Festival of American Indian Arts
Arts Show

September 28-29, 10:00 am to 4:00 pm
Camp Verde Community Center
FREE admission

The Verde Valley Archaeology Center recognizes the Native American heritage of the Verde Valley with an annual American Indian Art Show for artists from throughout Arizona and the Southwest. The event promotes greater public appreciation and understanding of Southwest American Indian artistry, encourages artistic achievement in a variety of media and establishes a stronger market for American Indian art. This is a juried invitational show to ensure high quality, hand-made art. The show is limited to 70 artists (35 indoors and 35 in the courtyard).

Artist applications are now being accepted. Artists click here for more information.

List of 2012 participating artists:

Artist Affiliation Medium
Walter Torres Acoma Pueblo NM Sculpture
Florence Mangoats & Vanessa Dickson Navajo Textiles / Tribal Arts
Jeremy & Eileen Rosetta Kewa Pueblo NM Jewelry
Travis Jensen Navajo Jewelry / Tribal Arts
Edgar Rogers Hopi Katsina carving
Loren Aragon Acoma Pueblo NM Scul;pture / Jewelry
Dorleen Gashweseoma Hopi Basketry
Jesse Johnson Zuni Jewelry
Marvin Redeye Onondaga Jewelry
A. Alex Sando Jemez/Laguna Pueblo NM Sculpture / Paintings
Clark Tenakhongva Hopi Katsina carvings
Ramson & Jessica Lomaytewama Hopi Glass Katsinas
Winnie Henry Navajo Weaving demonstration
Harland and Orland Honyumptewa Hopi Carvings
Valencia Antone & Lawrence Mahli Hopi Carving demonstration
Clark Tenakhongva Hopi Katsina carvings
Mary Tom Navajo Jewelry
Roxanne Seoutewa & Carlos Laate Zuni

Jewelry / Pottery

Harry Benally Navajo Sculpture / Jewelry
Robert Manygoats Navajo Paintings
Roy Lee Hosteen Navajo Jewelry
Michael Adams Hopi/Tewa Tribal Arts
Teri Cajero Jemez Pueblo NM Pottery
Dean and Rena Owen Santo Domingo Pueblo NM Jewelry
Jimmy Yawakia Zuni


Duran Gasper Zuni Sculpture
Waldo Davis Zuni Sculpture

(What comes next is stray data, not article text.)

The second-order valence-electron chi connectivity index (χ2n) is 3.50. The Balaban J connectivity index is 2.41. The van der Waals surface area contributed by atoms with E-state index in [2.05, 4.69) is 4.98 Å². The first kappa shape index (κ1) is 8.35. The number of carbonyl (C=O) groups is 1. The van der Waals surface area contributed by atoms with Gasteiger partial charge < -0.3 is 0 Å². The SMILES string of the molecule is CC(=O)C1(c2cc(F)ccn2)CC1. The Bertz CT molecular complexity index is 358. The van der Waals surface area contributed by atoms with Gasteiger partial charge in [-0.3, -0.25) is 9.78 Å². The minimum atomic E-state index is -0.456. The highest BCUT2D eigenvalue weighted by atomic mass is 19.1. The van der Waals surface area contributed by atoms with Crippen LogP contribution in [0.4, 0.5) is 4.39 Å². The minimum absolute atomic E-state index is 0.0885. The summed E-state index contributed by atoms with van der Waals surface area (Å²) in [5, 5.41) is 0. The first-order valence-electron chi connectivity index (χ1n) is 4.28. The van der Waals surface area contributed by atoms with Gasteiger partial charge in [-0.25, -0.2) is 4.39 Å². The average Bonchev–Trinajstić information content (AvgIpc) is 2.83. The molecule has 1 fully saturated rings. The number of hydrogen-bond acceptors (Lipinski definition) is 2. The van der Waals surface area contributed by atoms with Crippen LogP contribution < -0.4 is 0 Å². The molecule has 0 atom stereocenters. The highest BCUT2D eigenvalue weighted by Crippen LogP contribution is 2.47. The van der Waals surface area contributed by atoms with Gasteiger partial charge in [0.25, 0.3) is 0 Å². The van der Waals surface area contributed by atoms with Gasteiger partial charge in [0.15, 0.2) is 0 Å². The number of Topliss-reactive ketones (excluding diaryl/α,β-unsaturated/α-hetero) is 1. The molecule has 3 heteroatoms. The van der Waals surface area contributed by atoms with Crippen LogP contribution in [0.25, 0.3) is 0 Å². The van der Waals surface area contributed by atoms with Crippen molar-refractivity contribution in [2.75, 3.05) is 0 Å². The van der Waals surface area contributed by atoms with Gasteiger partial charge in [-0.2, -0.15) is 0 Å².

Benson Halwood Navajo Painting, Drums
Bobby Bales Taos Pueblo NM Tribal Arts
Charles Decker Yavapai-Apache Tribal Arts
Bruce Joe Navajo Jewelry
Ray and Phyllis Rosetta Kewa Pueblo NM Jewelry
Agnes Ruediger-Moss Oneida Tribal Arts
Joe Calabaza Santo Domingo Pueblo NM Jewelry
Jerry Whagado Yavapai-Apache Jewelry
Anderson Koinva Hopi Katsina carving

The Indian Arts and Crafts Act of 1990

The Festival of American Indian Arts Invitational Art Show subscribes to the Indian Arts and Crafts Act of 1990 (P.L. 101-644). This is a truth-in-advertising law that prohibits misrepresentation in marketing of Indian arts and crafts products within the United States. It is illegal to offer or display for sale, or sell any art or craft product in a manner that falsely suggests it is Indian produced, an Indian product, or the product of a particular Indian or Indian Tribe or Indian arts and crafts organization, resident within the United States. The law covers all Indian and Indian-style traditional and contemporary arts and crafts produced after 1935. The Act broadly applies to the marketing of arts and crafts by any person in the United States. Some traditional items frequently copied by non-Indians include Indian-style jewelry, pottery, baskets, carved stone fetishes, woven rugs, kachina dolls, and clothing.

All products must be marketed truthfully regarding the Indian heritage and tribal affiliation of the producers, so as not to mislead the consumer. It is illegal to market an art or craft item using the name of a tribe if a member, or certified Indian artisan, of that tribe did not actually create the art or craft item.

Consumer Tips:

Under the Indian Arts and Crafts Act all American Indian and Alaska Native art and craft products must be marketed truthfully regarding the Native American heritage and tribal affiliation of the artist or craftsperson.

Shop Wisely - Tips for Buying

  • When purchasing from a dealer, choose one with a good reputation
  • Request a written guarantee or written verification of authenticity
  • Get a receipt that includes all the vital information about your purchase, including price, maker, and maker's Tribal affiliation
  • Familiarize yourself with different materials and types of American Indian arts and crafts
  • Realize that authentic handmade pieces may be expensive.if a price seems too good to be true
  • Be sure to ask more questions about the item and its maker